OK, I'm hooked. Planetary quickly transitions from a mildly entertaining series of conceptual sci-fi vignettes to a really cool thriller with several...moreOK, I'm hooked. Planetary quickly transitions from a mildly entertaining series of conceptual sci-fi vignettes to a really cool thriller with several neat throwaway jokes derived from some well-known bits of superhero comics. Much of the best science fiction I'm reading these days is coming in comics form, and Warren Ellis is the main reason why.(less)
I might have just read my new all-time favorite fantasy novel. It has just about the perfect proportions of wonder, cruelty, bittersweetness, and humo...moreI might have just read my new all-time favorite fantasy novel. It has just about the perfect proportions of wonder, cruelty, bittersweetness, and humor. Also, for anyone who worries about the prose-writing abilities of fantasy writers, I'll mention that Beagle's style is elegant and unshowy. Just read it already.(less)
A nice collection of Sunday strips from the late '50s. Includes Lucy's classic line about building and kicking little snow men: "I feel torn between t...moreA nice collection of Sunday strips from the late '50s. Includes Lucy's classic line about building and kicking little snow men: "I feel torn between the desire to create and the desire to destroy." Several great Schroeder moments as well.(less)
When I was little, my parents would sometimes take a pen and a notebook and fill pages with the words that came out of my mouth. That notebook is stil...moreWhen I was little, my parents would sometimes take a pen and a notebook and fill pages with the words that came out of my mouth. That notebook is still around, and it's amazing to go back sometimes and read over my childish inventiveness (which hit its peak, I think, with an elegiac poem called "The Boy Cries in the Peanut Butter Water"). Like my parents, Matt Groening kept a record of his children's monologues and conversations; unlike my parents, he chose to use his artistic talents to publish it. I'm not sure how his two sons have felt about that through the years, but I'm glad he did, because, as you might expect, Groening's kids are very funny and very, very strange.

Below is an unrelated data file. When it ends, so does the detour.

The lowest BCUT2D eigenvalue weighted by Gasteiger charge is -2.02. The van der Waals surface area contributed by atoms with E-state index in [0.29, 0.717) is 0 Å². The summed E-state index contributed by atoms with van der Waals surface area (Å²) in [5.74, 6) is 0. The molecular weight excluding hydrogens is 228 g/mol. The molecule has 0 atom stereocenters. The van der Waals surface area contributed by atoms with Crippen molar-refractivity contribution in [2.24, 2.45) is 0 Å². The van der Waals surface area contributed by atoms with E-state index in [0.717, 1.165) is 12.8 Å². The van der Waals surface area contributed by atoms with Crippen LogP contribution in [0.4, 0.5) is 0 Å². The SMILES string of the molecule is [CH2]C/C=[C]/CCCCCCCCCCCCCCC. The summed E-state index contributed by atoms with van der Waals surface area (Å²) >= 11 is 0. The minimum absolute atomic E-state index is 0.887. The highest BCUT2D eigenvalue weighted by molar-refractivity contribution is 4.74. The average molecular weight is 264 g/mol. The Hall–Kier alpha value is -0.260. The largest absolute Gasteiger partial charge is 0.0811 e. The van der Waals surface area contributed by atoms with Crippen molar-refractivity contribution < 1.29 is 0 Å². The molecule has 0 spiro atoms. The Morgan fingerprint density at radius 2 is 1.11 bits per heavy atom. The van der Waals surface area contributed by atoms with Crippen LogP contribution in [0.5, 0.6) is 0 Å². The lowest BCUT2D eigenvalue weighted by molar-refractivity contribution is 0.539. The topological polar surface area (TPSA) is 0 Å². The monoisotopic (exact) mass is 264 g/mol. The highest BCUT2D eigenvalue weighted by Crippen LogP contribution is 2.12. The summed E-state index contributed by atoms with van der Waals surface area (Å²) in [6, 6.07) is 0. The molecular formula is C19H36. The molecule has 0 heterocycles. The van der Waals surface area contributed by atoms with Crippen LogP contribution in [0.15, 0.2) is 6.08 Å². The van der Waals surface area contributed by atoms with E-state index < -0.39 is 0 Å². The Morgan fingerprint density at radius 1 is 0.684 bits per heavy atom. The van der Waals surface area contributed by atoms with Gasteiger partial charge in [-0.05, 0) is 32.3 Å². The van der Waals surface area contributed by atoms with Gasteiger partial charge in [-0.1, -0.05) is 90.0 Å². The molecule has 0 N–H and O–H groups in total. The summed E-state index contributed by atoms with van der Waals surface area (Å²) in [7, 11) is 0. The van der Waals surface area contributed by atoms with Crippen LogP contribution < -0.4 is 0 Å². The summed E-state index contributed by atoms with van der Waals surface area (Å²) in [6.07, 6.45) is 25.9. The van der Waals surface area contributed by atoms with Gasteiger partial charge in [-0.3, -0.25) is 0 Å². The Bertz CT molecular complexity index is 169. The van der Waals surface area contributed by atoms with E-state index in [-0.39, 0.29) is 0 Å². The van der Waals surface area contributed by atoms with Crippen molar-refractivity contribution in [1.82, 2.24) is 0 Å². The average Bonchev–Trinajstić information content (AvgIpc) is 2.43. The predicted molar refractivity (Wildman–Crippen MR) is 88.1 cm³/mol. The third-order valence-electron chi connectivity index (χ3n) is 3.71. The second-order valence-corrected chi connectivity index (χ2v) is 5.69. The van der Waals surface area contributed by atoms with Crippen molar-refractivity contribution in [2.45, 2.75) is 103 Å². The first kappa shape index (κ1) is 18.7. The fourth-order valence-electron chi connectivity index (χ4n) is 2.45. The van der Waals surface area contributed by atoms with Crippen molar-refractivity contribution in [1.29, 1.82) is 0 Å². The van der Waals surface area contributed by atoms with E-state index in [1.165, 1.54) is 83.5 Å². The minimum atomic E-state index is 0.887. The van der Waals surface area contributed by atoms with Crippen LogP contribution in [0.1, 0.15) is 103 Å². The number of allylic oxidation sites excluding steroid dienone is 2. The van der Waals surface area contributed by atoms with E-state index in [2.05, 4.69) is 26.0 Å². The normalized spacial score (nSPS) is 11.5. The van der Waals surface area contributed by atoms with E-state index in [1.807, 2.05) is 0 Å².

The comic strips that make upWill and Abe were originally published between 1991 and 2003 in Groening's weekly Life in Hell comic(less)
In 1941, German physicist Werner Heisenberg made a clandestine trip to have dinner with his friend, Danish physicist Niels Bohr, and his wife, Margret...moreIn 1941, German physicist Werner Heisenberg made a clandestine trip to have dinner with his friend, Danish physicist Niels Bohr, and his wife, Margrethe. They were two of the absolute best scientists in their field—this was the same Heisenberg who had formulated the Uncertainty Principle—and they had challenged each other to do some of their very best work. But Heisenberg was a patriotic German who was now working, probably with some reluctance, under the Nazis; Bohr, who was half-Jewish, would soon be forced to flee Denmark. After dinner, the two of them went for a walk and had a conversation about the point of Heisenberg's visit. At the end of that conversation, their friendship was over and Heisenberg returned to Germany.
These are the agreed-upon facts of that evening, but no one can seem to agree on exactly what was said during that conversation: not the two scientists themselves in the aftermath of World War II, and certainly not the historians who have tried to piece it together since then. There's some consensus that one of the main topics must have been nuclear research and the question of whether Germany or the Allies had the resources or knowledge to develop nuclear weapons, but even that is hazy if you just look at the strict historical record. MIchael Frayn's play doesn't presume to try to figure out, definitively, what was said that night; in fact, it argues that Heisenberg, Bohr, and Margrethe Bohr are still trying themselves to agree on what happened, even years after they've all died.
Starting with several conflicting (but sometimes co-existent) historical accounts, Frayn creates fictionalized versions of these three figures and sets them talking. They talk about the exhilaration of being on the cutting edge of physics in the 1920s, the death of one of the Bohrs' sons in a boating accident, the encroachment of the Nazis on Germany's brilliant, promising scientific community, and, yes, the manipulation of uranium to create nuclear fission. The story largely belongs to Heisenberg, who was almost undoubtedly smart enough to solve the same equations that allowed his counterparts in Los Alamos to create a bomb. Did he consciously prevent the initiation of a Nazi nuclear program? Or was he simply unable to do the right calculations in time, despite his genius? The answer almost certainly lies in the gray area between those possibilities, and it's that ambiguity in Heisenberg's mind and character that Frayn so eloquently explores, both in his play and in a long, expansive bibliographical essay that lays out many of the uncertainties in Heisenberg's motivations and the factors that led him to seek out Bohr for that last disastrous conversation that might have had such a tremendous impact on world history.(less)